Globally CCAs are known as ICCAs or Territories and Areas Conserved by Indigenous People and Local Communities. ICCAs have gained international interest for their significance in the big conservation picture. Thanks to the efforts of a network of a large number of individuals and organizations across the globe called TILCEPA, the Fifth World Parks Congress, organised by the World Conservation Union (IUCN) in September 2003 in Durban, South Africa, recognized ICCAs as a valid model for conservation. The Seventh Conference of Parties of the Convention on Biological Diversity (CBD), held in Kuala Lumpur in February 2004, as also recognized ICCAs and had governments all over the world committing to move towards participatory conservation with the recognition of community rights. CBD’s Programme of Work on Protected Areas explicitly (PoWPA) mandates countries to recognize ICCAs, and integrate them into national protected area systems (https://www.cbd.int/meetings/COP-07).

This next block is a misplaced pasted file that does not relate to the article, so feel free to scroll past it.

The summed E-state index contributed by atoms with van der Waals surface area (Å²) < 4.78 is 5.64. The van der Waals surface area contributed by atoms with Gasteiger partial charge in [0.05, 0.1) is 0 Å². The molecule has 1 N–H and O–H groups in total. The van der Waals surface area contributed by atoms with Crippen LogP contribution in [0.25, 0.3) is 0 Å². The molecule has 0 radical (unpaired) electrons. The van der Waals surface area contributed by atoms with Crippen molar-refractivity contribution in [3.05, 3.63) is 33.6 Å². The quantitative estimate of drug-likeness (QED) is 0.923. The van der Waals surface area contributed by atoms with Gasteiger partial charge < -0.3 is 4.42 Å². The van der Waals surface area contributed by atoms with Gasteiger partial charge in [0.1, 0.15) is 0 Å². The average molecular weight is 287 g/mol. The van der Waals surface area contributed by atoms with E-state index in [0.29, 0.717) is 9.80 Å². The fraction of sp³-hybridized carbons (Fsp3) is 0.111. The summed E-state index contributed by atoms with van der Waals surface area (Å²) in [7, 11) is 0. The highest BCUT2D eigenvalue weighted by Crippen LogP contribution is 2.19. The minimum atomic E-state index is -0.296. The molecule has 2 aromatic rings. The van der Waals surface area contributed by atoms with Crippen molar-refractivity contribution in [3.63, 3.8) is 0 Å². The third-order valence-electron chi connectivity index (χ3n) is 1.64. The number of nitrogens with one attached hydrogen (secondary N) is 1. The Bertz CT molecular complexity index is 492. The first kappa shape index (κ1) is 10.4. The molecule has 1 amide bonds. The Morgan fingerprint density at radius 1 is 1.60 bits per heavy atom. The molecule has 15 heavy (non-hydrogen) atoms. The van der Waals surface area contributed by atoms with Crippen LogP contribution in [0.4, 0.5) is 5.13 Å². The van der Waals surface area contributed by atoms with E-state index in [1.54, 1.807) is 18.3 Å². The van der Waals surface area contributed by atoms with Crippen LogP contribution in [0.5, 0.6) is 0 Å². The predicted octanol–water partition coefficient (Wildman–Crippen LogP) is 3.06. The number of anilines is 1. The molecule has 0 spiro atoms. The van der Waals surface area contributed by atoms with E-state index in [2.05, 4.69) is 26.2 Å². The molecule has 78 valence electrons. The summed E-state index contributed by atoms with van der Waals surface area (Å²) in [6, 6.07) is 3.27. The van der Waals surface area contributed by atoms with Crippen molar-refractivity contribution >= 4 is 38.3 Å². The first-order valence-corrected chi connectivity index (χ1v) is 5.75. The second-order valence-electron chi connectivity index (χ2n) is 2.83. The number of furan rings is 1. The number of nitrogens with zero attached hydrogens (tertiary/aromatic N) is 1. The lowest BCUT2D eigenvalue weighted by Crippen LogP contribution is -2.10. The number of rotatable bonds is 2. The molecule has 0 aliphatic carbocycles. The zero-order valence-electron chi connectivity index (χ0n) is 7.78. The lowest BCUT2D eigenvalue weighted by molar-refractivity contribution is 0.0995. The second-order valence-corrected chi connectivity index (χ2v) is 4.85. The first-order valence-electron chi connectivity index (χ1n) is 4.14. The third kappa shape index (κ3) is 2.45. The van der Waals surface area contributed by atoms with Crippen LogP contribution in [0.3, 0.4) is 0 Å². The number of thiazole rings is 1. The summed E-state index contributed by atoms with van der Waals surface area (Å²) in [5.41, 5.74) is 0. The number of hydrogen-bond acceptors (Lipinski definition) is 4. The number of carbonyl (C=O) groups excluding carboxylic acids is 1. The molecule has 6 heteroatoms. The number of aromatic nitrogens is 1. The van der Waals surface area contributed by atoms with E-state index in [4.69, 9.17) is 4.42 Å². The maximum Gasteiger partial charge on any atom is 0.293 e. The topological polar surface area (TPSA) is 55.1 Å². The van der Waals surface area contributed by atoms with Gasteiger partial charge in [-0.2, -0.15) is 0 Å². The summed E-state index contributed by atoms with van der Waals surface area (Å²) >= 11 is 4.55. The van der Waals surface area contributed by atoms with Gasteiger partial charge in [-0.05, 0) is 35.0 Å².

Kalpavriksh is a founding member of the ICCA Consortium (International Consortium on ICCAs) which is involved in international and national support activities towards ICCAs. The increased international recognition has encouraged World Conservation Monitoring Centre (WCMC) of the United Nations Environment Programme (UNEP), which maintains a database of all the protected areas across the world, to maintain a database of ICCAs (www.ICCAregistry.org).
After the pioneering documentation of CCAs in 2009, Kalpavriksh coordinated, on behalf of the ICCA Consortium, a global study of ICCA recognition and support of territories and areas conserved by indigenous people and local communities. This was published by the Secretariat of the Convention on Biological Diversity as its Technical Series 64 and includes 19 Country Level case studies, a global overview, and various resource materials.